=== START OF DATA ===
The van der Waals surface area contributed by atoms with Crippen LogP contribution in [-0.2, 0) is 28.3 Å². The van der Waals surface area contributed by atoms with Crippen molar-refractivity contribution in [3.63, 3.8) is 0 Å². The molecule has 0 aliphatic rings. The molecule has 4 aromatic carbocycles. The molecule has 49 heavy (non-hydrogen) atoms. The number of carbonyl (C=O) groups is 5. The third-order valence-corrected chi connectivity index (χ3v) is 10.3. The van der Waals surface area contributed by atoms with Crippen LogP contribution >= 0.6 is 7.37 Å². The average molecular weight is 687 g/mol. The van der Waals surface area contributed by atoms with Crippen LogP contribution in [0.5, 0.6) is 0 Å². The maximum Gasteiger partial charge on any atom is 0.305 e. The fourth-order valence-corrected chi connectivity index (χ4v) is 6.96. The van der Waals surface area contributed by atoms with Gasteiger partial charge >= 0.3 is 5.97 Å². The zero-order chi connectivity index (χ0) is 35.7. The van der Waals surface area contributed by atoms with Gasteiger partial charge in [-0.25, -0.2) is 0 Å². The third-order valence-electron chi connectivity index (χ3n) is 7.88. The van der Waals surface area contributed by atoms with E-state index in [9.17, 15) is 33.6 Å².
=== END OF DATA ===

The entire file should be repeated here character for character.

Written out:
The van der Waals surface area contributed by atoms with Crippen LogP contribution in [-0.2, 0) is 28.3 Å². The van der Waals surface area contributed by atoms with Crippen molar-refractivity contribution in [3.63, 3.8) is 0 Å². The molecule has 0 aliphatic rings. The molecule has 4 aromatic carbocycles. The molecule has 49 heavy (non-hydrogen) atoms. The number of carbonyl (C=O) groups is 5. The third-order valence-corrected chi connectivity index (χ3v) is 10.3. The van der Waals surface area contributed by atoms with Crippen LogP contribution >= 0.6 is 7.37 Å². The average molecular weight is 687 g/mol. The van der Waals surface area contributed by atoms with Crippen LogP contribution in [0.5, 0.6) is 0 Å². The maximum Gasteiger partial charge on any atom is 0.305 e. The fourth-order valence-corrected chi connectivity index (χ4v) is 6.96. The van der Waals surface area contributed by atoms with Gasteiger partial charge >= 0.3 is 5.97 Å². The zero-order chi connectivity index (χ0) is 35.7. The van der Waals surface area contributed by atoms with Gasteiger partial charge in [-0.25, -0.2) is 0 Å². The third-order valence-electron chi connectivity index (χ3n) is 7.88. The van der Waals surface area contributed by atoms with E-state index in [9.17, 15) is 33.6 Å².